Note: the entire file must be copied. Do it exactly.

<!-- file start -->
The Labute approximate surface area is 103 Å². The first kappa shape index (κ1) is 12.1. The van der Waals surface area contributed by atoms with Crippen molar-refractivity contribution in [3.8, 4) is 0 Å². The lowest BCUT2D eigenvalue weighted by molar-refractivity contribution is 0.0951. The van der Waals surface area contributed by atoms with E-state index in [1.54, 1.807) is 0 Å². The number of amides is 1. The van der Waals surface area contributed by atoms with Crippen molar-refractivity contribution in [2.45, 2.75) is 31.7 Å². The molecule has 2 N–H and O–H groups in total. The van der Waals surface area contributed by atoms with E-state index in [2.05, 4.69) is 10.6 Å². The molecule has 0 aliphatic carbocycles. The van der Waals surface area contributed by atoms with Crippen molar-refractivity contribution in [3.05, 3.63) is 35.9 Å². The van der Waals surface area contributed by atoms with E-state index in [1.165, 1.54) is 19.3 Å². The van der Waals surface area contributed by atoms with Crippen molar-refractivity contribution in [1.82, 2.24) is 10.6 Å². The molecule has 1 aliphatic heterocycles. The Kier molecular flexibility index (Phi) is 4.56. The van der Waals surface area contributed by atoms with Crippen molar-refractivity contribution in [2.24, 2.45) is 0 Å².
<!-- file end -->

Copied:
The Labute approximate surface area is 103 Å². The first kappa shape index (κ1) is 12.1. The van der Waals surface area contributed by atoms with Crippen molar-refractivity contribution in [3.8, 4) is 0 Å². The lowest BCUT2D eigenvalue weighted by molar-refractivity contribution is 0.0951. The van der Waals surface area contributed by atoms with E-state index in [1.54, 1.807) is 0 Å². The number of amides is 1. The van der Waals surface area contributed by atoms with Crippen molar-refractivity contribution in [2.45, 2.75) is 31.7 Å². The molecule has 2 N–H and O–H groups in total. The van der Waals surface area contributed by atoms with E-state index in [2.05, 4.69) is 10.6 Å². The molecule has 0 aliphatic carbocycles. The van der Waals surface area contributed by atoms with Crippen molar-refractivity contribution in [3.05, 3.63) is 35.9 Å². The van der Waals surface area contributed by atoms with E-state index in [1.165, 1.54) is 19.3 Å². The van der Waals surface area contributed by atoms with Crippen molar-refractivity contribution in [1.82, 2.24) is 10.6 Å². The molecule has 1 aliphatic heterocycles. The Kier molecular flexibility index (Phi) is 4.56. The van der Waals surface area contributed by atoms with Crippen molar-refractivity contribution in [2.24, 2.45) is 0 Å².